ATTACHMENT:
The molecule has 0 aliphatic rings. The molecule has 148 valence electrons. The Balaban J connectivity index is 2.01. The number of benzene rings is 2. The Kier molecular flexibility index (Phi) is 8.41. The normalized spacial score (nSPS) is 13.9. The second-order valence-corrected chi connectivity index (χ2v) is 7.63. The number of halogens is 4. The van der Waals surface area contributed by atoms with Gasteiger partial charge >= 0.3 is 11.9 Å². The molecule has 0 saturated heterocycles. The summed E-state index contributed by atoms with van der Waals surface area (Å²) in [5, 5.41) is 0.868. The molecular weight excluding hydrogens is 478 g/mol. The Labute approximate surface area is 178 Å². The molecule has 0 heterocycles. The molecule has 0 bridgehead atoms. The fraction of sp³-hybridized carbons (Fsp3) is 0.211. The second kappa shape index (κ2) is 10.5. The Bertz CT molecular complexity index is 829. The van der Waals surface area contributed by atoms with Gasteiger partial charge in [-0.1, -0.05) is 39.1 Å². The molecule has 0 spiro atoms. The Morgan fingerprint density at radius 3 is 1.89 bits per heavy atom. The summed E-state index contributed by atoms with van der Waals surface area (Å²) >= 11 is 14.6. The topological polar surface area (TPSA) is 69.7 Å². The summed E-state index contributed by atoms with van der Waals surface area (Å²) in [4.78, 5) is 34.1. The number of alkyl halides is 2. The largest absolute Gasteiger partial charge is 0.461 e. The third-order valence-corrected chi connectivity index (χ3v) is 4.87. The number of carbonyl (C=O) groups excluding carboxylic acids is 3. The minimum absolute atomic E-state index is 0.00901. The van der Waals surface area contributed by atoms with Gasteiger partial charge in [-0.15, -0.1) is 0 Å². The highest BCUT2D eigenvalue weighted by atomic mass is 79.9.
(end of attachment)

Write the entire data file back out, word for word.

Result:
The molecule has 0 aliphatic rings. The molecule has 148 valence electrons. The Balaban J connectivity index is 2.01. The number of benzene rings is 2. The Kier molecular flexibility index (Phi) is 8.41. The normalized spacial score (nSPS) is 13.9. The second-order valence-corrected chi connectivity index (χ2v) is 7.63. The number of halogens is 4. The van der Waals surface area contributed by atoms with Gasteiger partial charge >= 0.3 is 11.9 Å². The molecule has 0 saturated heterocycles. The summed E-state index contributed by atoms with van der Waals surface area (Å²) in [5, 5.41) is 0.868. The molecular weight excluding hydrogens is 478 g/mol. The Labute approximate surface area is 178 Å². The molecule has 0 heterocycles. The molecule has 0 bridgehead atoms. The fraction of sp³-hybridized carbons (Fsp3) is 0.211. The second kappa shape index (κ2) is 10.5. The Bertz CT molecular complexity index is 829. The van der Waals surface area contributed by atoms with Gasteiger partial charge in [-0.1, -0.05) is 39.1 Å². The molecule has 0 spiro atoms. The Morgan fingerprint density at radius 3 is 1.89 bits per heavy atom. The summed E-state index contributed by atoms with van der Waals surface area (Å²) >= 11 is 14.6. The topological polar surface area (TPSA) is 69.7 Å². The summed E-state index contributed by atoms with van der Waals surface area (Å²) in [4.78, 5) is 34.1. The number of alkyl halides is 2. The largest absolute Gasteiger partial charge is 0.461 e. The third-order valence-corrected chi connectivity index (χ3v) is 4.87. The number of carbonyl (C=O) groups excluding carboxylic acids is 3. The minimum absolute atomic E-state index is 0.00901. The van der Waals surface area contributed by atoms with Gasteiger partial charge in [-0.15, -0.1) is 0 Å². The highest BCUT2D eigenvalue weighted by atomic mass is 79.9.